Use the gifts you’ve been given | Veterans Day

Imagine a mom and dad who scraped by for 18 years to save for their son’s college tuition? They sacrificed financially by driving older cars, taking cheap vacations and not wearing the latest trendy jeans. When their son finally graduated from high school and they presented him with the tuition money, he instead buys a 2010 Ford Mustang with leather seats. Did he honor their sacrifice?

By Josiah Hokanson

Special for the Courier-Herald

Imagine a mom and dad who scraped by for 18 years to save for their son’s college tuition? They sacrificed financially by driving older cars, taking cheap vacations and not wearing the latest trendy jeans. When their son finally graduated from high school and they presented him with the tuition money, he instead buys a 2010 Ford Mustang with leather seats. Did he honor their sacrifice?

Veterans sacrifice a lot more than that when they swear an oath to defend the Constitution of the United States of America. Veterans sacrifice their own freedom while serving in uniform under military law, unable to choose where to live or their working conditions. Veterans sacrifice time away from family when going off to training or war. Veterans sacrifice by not being there while their second-grade son sits every day wondering if his dad will make it back from Iraq. Some veterans sacrifice their life. So how can we honor veteran’s sacrifices and not trade that in for a stupid car that will rust and wither away?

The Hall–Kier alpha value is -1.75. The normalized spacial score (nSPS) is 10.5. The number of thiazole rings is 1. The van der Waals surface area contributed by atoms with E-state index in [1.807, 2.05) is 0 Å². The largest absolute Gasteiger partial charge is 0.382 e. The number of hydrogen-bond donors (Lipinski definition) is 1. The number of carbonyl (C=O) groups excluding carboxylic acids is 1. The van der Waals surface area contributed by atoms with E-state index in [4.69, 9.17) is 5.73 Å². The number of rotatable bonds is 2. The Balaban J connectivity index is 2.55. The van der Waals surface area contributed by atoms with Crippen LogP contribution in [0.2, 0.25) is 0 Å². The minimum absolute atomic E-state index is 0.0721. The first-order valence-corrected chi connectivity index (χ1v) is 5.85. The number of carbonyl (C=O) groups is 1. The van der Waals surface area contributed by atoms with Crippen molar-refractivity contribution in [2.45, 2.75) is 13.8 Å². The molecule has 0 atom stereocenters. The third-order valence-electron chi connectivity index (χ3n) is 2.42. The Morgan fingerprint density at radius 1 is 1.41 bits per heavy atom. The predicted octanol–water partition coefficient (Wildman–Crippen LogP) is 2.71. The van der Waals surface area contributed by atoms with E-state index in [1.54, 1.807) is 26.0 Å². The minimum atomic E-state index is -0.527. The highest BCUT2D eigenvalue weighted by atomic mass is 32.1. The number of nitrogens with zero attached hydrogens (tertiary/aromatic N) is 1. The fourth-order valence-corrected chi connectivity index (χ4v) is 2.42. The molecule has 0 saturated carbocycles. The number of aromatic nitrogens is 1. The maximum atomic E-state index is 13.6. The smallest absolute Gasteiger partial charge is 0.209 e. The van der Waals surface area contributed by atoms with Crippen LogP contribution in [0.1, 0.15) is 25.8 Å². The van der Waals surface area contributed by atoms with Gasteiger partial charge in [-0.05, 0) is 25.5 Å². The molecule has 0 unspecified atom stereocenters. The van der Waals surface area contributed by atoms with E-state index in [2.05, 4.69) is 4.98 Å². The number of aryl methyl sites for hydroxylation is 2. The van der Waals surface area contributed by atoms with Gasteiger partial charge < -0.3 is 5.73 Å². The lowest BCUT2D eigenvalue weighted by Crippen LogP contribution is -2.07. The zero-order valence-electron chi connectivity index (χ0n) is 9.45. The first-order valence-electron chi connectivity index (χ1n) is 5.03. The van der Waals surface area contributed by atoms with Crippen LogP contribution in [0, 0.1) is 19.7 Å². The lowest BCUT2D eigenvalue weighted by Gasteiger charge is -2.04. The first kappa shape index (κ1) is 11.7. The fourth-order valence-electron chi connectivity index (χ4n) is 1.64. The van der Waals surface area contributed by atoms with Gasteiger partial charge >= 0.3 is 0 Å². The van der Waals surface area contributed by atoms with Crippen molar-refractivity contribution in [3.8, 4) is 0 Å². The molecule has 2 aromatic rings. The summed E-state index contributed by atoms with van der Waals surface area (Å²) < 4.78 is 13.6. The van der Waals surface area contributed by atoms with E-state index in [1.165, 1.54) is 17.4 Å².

If we thank them by shaking their hand and saying, “Thank you for your service” when we see them in a store parking lot, is that enough? If we donate a small amount of money to support veteran’s organizations, is that enough? While it is a start, it isn’t enough to honor them truly. The best way to honor someone who gives you a valuable gift, in my mind, is by using the gift for its intended purpose. A veteran’s greatest gift is to protect and defend our rights written into the Constitution. I believe the two greatest duties and privileges the Constitution gives us are the right to vote, and the right to a trial by jury.

Did you know that less than half of eligible voters in Washington state voted in the last presidential election? Did you know that when my dad was deployed as a National Guardsman, that over 90 percent of eligible voters in Iraq voted in their national election? Do you think that everyone who thanks veterans for their service or who donates money to veteran’s causes actually vote? Do they take the time to get knowledgeable about the candidates and issues? Even though I don’t get to vote yet, I can tell that if Washington really cared about honoring their veteran’s sacrifices, our voting percentages wouldn’t be out performed by middle eastern countries where our veterans our still serving.

Our right to a trial by jury only works if we have jurors willing to serve. We do have veterans that are willing to swear an oath and serve their country. Why is it, then, that in Pierce County in 2012, only 15-20 percent of citizens summoned for jury actually report for duty? Even after a decade of war overseas, most of our citizens are skipping out on a duty that is essential to one of our Constitutional rights that veterans have sacrificed to provide for us. I just don’t get it. My dad can leave my family and me to fight in a foreign country for over a year and many of us can’t even take a couple weeks to do jury duty? Really?

In my mind, we can best honor veteran’s sacrifices by using the gifts the veterans signed up to protect, our constitutional rights. As sad as it would be to spend our college money on a car that will be worthless in a few years, it would be even more dishonorable to not use the rights and fulfill our duties that the veterans have given us.

Josiah Hokanson, 13, is in the eighth grade at North Tapps Middle School.


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